(cover image from ThisisEngineering RAEng)
Let’s face it: software is easier to write than maintain. This is why we, as software engineers, prefer to just “rip it out and start over” instead of trying to understand what another developer (or our past self) was thinking. We seem to have collectively forgotten that “programs must be written for people to read, and only incidentally for machines to execute”. You know it’s true — we’ve all had to painstakingly trace through a casserole of spaghetti code and thin, old-world-style abstractions digging for the meat of the program only to find nothing but a mess at the bottom of our plates.
It’s easy to yell “WTF” and blame the previous dev, but the truth is often more complicated. We can’t see the future, so it’s impossible to understand how requirements, technology, or business goals will grow when we design a net-new system. As a result, systems can become unreadable as their scope increases along with the business’s dependency on them. This is a bit of a paradox: older, harder to maintain systems often provide the most value. They are hard to work on because they’ve grown with the company, and scary to work on because breaking it could be a catastrophe.
Here’s where I’m calling you out: if you like hard, rewarding problems… try it. Take the oldest system you have and make it maintainable. You know the one I’m talking about — the one no one will “own”. That one the other departments depend on but engineers hate. The one you had to patch Log4Shell on first. Do it. I dare you.I recently had such an opportunity to update a decade old machine learning system at Bazaarvoice. On the surface, it didn’t sound exciting: this thing didn’t even have neural networks! Who cares! We ll… it mattered. This system processes nearly every user-generated product review received by Bazaarvoice — nearly 9 million per month — and does so with 90 million inference calls to machine learning models. Yup — 90 million inferences! It’s a huge scale, and I couldn’t wait to dive in.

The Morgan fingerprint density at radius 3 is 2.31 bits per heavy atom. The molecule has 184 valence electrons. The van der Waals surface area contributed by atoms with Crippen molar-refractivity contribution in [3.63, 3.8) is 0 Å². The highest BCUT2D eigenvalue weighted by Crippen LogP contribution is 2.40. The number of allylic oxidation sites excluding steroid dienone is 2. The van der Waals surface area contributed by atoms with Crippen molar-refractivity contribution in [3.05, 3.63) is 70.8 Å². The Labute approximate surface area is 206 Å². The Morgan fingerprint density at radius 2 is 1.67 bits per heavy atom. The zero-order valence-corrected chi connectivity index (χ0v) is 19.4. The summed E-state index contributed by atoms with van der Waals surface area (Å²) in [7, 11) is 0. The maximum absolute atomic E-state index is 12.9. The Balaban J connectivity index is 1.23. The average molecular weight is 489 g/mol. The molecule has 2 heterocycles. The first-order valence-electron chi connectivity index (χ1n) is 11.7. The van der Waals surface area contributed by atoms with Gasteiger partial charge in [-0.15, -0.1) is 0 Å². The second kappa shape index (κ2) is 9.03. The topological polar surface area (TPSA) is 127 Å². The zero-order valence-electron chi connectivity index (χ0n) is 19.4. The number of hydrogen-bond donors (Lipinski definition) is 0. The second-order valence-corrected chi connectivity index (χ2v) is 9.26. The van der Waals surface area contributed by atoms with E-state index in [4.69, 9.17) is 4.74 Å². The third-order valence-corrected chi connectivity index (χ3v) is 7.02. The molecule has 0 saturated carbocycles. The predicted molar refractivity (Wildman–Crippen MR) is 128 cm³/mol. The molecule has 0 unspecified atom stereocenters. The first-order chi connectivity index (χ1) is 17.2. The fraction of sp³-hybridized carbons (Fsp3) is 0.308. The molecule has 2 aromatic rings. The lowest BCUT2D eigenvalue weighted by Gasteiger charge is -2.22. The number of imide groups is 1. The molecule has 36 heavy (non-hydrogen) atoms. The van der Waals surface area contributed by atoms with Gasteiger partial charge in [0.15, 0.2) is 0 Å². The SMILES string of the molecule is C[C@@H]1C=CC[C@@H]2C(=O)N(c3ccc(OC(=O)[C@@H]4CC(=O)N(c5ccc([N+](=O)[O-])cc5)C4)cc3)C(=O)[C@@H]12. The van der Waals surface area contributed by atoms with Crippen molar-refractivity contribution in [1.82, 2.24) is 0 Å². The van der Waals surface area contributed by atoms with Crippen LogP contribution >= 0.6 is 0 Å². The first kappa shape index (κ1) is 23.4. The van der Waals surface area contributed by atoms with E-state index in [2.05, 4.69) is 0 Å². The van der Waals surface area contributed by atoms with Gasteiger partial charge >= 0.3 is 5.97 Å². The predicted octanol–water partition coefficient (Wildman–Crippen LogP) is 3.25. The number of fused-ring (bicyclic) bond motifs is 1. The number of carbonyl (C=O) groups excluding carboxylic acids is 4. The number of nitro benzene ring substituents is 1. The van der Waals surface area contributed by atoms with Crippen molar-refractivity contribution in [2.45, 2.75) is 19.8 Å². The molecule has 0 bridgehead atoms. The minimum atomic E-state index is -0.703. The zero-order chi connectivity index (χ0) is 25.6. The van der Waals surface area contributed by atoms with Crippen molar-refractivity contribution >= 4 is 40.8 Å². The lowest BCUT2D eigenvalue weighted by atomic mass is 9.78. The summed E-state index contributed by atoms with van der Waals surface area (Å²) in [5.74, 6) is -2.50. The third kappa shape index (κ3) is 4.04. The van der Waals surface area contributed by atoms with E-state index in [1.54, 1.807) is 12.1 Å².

In this post, I’ll share how modernizing this system through a re-architecture, instead of a re-write, allowed us to make it scalable and cost-effective without having to rip out all of the code and start over. The resulting system is serverless, containerized, and maintainable while reducing our hosting costs by nearly 80%. This post is a companion piece to a talk I recently presented at AWS Data Summit for Software Companies on generating value from data by leveraging our best practices to ensure success in machine learning projects. This post discusses the technical aspects in more detail, but you can watch the high-level talk linked at the end.
First, let’s take a look at what we’re dealing with here. The legacy system my team was updating moderates user-generated content for all of Bazaarvoice. Specifically, it determines if each piece of content is appropriate for our client’s websites.